Housing Styles in Boomtown Denver

Last October, a month before it celebrated its 160th birthday, Denver was named the fifth fastest growing city in the country, and it is reportedly growing faster than Seattle or Dallas. While Denver is now characterized as a Millennial boomtown, its boomtown roots reach back even before the Colorado Territory days of the 1860s, back when Denver City was a substantially-sized camp organized around Confluence Park that served the mines of the Pike’s Peak Gold Rush.

Denver’s oldest house—a female-run frontier wayside station aptly named the Four Mile House—was built in 1859. Now a museum, it is a well-preserved log house that still retains its signature barrel-like design. Otherwise, Denver Urbanism site’s ambitious “Denver Homes by Decade Project” reports that there are no other 1850’s or 1860’s homes left standing. The 25 remaining homes built in the 1870s are fashioned after either Southern or Queen Anne styles or are basic and lack any ornamentation. Houses in the 1880s integrated Gothic Revival and Romanesque styles you can still see examples of in neighborhoods like Capitol Hill, Five Points and Highland.

Together, Denver’s 129,000 single-family homes form a diverse array of styles simultaneously indicative of Denver’s rich history and its eye towards the future.

 

Foursquare

(aka Denver Square)

The Panic of 1893 (which lasted until 1897) was a national economic depression that struck Denver hard because of the Silver Crash that resulted in the plummeting price of silver. For example, Denver Urbanism explains that while 2,338 Denver building permits were issued in 1890, that number dropped dramatically to 124 by 1894. As such, extravagant Victorian styles and Gilded Age designs declined, and instead, more economical styles like the Foursquare rose in popularity.

The Foursquare—referred to as the Denver Square locally—was a popular option from the mid-1890s through the 1930s. True to their name, Foursquares are boxy homes that average two stories. They are built to maximize a narrow lot size, as they usually contain four rooms on each floor. The Foursquare was a hot mail-order item: all pre-cut parts arrived in a boxcar with a book of directions straight from Sears, Roebuck and Company. Their plain nature is partially why they initially rose in popularity, but it is also why they are ideal for experimentation, which later styles showcase. Even by the early 1900s, as the economy recovered, Foursquares were added onto with Queen Anne style flourishes, enclosed second-story balconies, gabled rooves, arched windows and even side entrances. The pared-down version and the more experimental versions can be found all over Denver, but frequently in Cheeseman Park, Park Hill and West Highland.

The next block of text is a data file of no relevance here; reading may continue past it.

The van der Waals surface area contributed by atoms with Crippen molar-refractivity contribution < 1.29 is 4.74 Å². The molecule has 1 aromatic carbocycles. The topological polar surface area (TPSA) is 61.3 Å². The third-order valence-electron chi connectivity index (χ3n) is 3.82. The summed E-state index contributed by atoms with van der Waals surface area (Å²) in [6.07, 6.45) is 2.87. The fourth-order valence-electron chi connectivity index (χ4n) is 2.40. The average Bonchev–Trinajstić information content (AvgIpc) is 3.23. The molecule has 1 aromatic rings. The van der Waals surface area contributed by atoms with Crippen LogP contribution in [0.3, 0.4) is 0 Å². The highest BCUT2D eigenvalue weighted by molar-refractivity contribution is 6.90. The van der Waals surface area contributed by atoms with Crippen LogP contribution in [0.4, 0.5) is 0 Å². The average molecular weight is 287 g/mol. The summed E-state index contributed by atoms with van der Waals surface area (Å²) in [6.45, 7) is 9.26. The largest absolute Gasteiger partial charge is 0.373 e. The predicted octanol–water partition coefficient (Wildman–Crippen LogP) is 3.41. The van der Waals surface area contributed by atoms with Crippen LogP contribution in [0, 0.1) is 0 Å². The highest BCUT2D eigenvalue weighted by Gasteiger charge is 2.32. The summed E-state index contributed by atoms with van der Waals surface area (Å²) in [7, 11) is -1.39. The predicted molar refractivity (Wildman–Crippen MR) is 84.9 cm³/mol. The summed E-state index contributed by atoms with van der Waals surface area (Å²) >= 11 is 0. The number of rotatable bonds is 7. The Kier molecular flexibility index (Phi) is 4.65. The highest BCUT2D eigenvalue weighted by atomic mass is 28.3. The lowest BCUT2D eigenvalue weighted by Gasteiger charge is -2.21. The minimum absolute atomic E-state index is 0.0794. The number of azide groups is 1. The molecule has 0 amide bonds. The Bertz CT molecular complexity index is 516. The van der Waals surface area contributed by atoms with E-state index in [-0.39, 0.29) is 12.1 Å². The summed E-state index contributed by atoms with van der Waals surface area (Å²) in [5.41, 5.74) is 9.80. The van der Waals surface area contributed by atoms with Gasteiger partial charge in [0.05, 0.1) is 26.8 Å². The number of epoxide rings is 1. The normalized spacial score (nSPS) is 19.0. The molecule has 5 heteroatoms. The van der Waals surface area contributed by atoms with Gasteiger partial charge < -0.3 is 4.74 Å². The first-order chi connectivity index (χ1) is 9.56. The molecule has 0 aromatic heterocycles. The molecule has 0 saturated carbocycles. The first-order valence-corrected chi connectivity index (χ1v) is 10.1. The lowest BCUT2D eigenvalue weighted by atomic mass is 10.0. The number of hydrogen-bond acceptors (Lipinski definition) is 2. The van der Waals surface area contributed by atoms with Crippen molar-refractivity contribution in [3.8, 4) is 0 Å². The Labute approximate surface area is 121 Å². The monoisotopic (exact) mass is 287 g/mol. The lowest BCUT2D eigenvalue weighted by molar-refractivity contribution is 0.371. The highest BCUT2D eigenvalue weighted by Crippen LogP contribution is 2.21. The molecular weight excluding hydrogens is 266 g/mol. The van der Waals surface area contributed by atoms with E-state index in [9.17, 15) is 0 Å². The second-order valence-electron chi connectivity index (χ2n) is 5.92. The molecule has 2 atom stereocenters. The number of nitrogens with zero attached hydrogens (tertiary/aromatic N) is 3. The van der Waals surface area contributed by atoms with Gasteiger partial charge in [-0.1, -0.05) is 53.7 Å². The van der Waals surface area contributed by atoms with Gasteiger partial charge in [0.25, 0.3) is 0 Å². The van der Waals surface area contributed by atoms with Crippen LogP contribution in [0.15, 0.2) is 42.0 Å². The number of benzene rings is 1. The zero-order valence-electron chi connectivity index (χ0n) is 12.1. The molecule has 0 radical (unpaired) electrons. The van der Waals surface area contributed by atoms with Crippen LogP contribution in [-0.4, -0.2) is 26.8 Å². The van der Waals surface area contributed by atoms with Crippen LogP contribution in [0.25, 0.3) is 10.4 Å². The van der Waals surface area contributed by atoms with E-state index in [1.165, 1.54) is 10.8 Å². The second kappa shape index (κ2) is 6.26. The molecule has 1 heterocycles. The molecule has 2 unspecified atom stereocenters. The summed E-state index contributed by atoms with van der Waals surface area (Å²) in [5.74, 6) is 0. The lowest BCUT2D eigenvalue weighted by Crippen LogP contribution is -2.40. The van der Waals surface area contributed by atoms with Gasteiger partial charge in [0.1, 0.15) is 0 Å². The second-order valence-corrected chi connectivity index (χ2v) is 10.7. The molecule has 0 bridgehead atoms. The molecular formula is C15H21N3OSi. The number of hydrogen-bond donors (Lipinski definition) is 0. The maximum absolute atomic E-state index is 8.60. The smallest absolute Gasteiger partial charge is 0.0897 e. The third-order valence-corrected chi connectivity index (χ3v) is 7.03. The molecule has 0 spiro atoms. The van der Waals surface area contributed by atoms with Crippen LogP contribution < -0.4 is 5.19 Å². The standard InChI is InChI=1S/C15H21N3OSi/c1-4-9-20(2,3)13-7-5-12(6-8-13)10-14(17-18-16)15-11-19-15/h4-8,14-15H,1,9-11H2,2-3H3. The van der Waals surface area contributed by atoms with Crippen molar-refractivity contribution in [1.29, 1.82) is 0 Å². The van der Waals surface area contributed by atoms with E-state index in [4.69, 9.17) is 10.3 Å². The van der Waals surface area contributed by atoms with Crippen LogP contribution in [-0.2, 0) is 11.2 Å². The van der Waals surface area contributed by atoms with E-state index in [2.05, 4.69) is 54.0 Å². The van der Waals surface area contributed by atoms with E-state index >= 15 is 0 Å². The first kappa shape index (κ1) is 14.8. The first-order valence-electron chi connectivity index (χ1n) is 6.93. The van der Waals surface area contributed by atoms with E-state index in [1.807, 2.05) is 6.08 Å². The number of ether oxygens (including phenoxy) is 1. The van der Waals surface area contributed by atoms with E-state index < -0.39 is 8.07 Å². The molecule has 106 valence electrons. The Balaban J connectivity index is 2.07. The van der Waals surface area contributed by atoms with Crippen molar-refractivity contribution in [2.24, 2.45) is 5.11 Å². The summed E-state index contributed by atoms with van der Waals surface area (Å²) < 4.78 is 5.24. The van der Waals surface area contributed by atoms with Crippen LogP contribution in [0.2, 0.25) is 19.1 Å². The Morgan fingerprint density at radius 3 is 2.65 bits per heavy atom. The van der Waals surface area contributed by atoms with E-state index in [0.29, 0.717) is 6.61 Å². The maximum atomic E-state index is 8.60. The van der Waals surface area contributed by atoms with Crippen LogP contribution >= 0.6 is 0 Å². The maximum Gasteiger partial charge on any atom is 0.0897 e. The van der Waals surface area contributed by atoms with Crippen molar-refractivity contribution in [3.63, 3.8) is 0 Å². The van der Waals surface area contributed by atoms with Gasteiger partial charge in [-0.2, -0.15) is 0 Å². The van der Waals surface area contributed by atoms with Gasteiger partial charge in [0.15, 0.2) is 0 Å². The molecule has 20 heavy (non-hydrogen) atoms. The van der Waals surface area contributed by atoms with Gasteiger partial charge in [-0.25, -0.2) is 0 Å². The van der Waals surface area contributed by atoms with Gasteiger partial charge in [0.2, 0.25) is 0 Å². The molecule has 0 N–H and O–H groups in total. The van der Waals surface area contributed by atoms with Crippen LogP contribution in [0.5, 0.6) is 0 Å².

Bungalow

In addition to the Foursquare, mail-order catalogs like that by Sears and the Aladdin Company also sold pre-fab kits for bungalows. Bungalows became an addition to Denver’s housing character in the 1900s, but they really took off from 1910-1930. The word bungalow originates from the Hindi word “bangala,” because it is a type of building originating in India’s Bengal region. Bungalows are found globally from Australia to the United Kingdom, and universally, they are low-rise structures that include verandas.

In the States, bungalows are characterized by the American Craftsman style, which derives from the Arts and Crafts movement in England that Denver Urbanism explains advocated a return to handcrafted arts. American Craftsman Bungalows were popularized in Pasadena, California by the Greene brothers, who designed what we since refer to as the California Bungalow. Like its Californian kin, Denver Bungalows are typified by their low-pitched gabled rooves that extend over their wide front porch verandas. They are modest, climate-adaptable and versatile. Bungalows populate neighborhoods that blossomed in the early 1900s like Berkeley, Congress Park and Washington Park.

 

Modern/Contemporary Row Homes

Row homes go back to 16th century Europe and earn their name because they are literally a row of identical or mirror-image homes. States-side, after Philadelphia kicked it all off in 1799 with their Carstairs Row, row homes became a fairly significant feature of most American cities. Row homes are typically two-story, owner-occupied housing units that share a wall with a neighboring unit. While row homes are nothing new to Denver—I live in a Capitol Hill row home built in 1941—the contemporary row home is increasing in popularity.

While “contemporary” is a general term for modern styles that have yet to be classified, think of features of the more modern homes in Virginia Village and Park Hill, like straight lines, large windows and flat rooves, and characteristics of some homes in Cherry Creek, such as mixed-material facades (e.g., stone, brick, wood), split levels, large overhangs and copious glass. Contemporary row homes integrate such design elements, embrace asymmetry and are often built with a focus on sustainability, in that they may be built with recycled materials and contain elements to optimize energy efficiency. You can find these contemporary row homes in neighborhoods like Capitol Hill, Highland and Stapleton.